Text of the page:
The US Department of Energy, which probably has the highest electric bill on the planet thanks to its many supercomputing laboratories, has ponied up $47m to help make data centers and telecommunications facilities more energy efficient.
Rather than doing research directly, Steven Chu, Secretary of Energy in the Obama Administration, says the DOE is kicking in funds pulled from last year's $787bn American Recovery and Reinvestment Act (ARRA) to push along efforts underway in the private sector to help make data centers more efficient and get them to market faster.
Focusing on IT is important because of the growing energy demands that data centers are making on the power grid. Chu said that data centers and telecom facilities consume around 120 billion kilowatt-hours of juice, and that in the United States, the growth in data center processing, storage, and networking capacity would require the building of two new power plants every year for the foreseeable future unless something changes.
"I have said many times before that we need a new industrial revolution," Chu explained. "We look at energy efficiency as some of the lowest-hanging fruit that we can pluck."
Chu added that if the technologies being developed under the funded projects were used in production, they would result in some 400 billion BTUs per year of energy being saved - enough to power around 2 million homes in the United States. And yes, Chu maddeningly shifted from kilowatt-hours to BTUs, but if I did my math right, it works out to 117.2 million kilowatt-hours. We are going to have to do better than that.
The $47m that Chu has committed to 14 projects is backed up by another $70m in private funding coming from the companies engaging in the research. As you might expect, IBM and Hewlett-Packard, the two biggest IT players in the world, received big portions of the funding, but SeaMicro, Yahoo, Columbia University, Alcatel-Lucent, Edison Materials, and Power Assure got bags of money too.
The DOE funding comes in three separate bags: one for tweaks to systems and software to lower energy usage, another for re-engineering of the power supply chain in data centers, and the last for work on cooling systems. In a conference call with journalists, Chu was vague about how the DOE decided what projects to fund, but he said that it used normal processes to make its awards - whatever that means when you are referring to the government and its money.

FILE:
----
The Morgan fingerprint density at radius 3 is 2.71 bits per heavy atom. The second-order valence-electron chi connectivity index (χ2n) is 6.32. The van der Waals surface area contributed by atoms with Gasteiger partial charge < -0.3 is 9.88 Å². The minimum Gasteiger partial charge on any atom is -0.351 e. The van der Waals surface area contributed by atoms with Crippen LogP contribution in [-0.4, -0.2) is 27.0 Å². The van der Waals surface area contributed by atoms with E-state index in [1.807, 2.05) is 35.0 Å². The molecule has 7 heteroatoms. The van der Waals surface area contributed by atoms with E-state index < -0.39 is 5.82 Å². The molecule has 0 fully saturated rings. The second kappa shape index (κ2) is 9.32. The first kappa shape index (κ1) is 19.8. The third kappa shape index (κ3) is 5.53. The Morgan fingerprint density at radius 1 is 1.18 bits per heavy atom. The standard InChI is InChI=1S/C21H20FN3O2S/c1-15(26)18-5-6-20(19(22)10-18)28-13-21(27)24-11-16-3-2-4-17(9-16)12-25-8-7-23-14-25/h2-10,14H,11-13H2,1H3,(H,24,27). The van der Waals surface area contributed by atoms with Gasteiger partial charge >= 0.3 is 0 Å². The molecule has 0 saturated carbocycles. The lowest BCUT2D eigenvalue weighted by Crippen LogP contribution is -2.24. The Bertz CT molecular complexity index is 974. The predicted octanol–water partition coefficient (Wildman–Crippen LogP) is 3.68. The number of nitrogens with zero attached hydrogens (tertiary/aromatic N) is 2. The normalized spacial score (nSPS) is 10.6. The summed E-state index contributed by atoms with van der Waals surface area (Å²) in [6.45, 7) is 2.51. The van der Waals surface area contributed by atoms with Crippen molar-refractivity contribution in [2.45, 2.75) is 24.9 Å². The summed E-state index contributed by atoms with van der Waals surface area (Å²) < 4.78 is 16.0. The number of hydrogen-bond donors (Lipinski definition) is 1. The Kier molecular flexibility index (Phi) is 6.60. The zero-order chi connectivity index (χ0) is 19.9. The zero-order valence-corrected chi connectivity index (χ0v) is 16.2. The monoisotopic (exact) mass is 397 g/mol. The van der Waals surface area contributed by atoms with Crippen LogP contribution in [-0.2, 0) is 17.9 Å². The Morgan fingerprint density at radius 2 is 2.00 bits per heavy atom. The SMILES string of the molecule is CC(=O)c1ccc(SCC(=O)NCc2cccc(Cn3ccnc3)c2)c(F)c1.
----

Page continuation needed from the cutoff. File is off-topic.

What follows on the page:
SeaMicro - a Silicon Valley startup backed by Khosla Ventures, Draper Fisher Jurvetson, and Crosslink Capital that is working on what it mysteriously calls "data center appliances" - nabbed $9.3m from Uncle Sam to field test a new kind of system that plunks "hundreds of low-power processors" into a single server. According to the document put out by the DOE describing the awards, the SeaMicro system that is in development has a work and sleep mode and will cut power consumption by about 75 per cent compared to traditional servers.
The careers page at the very skinny SeaMicro Web site, says the company is looking for a senior QA engineer for "designing, automating, and executing test plans for a complex datacenter appliance," and needs BSD and Linux software engineers with embedded systems backgrounds too.
As you can see from these patent applications, SeaMicro is working on a system that incorporates hardware-based virtualization that employs a direct interconnect fabric to mesh together system components. The word on the street last fall is that SeaMicro was cramming 80 of Intel's Atom chips into a single chassis.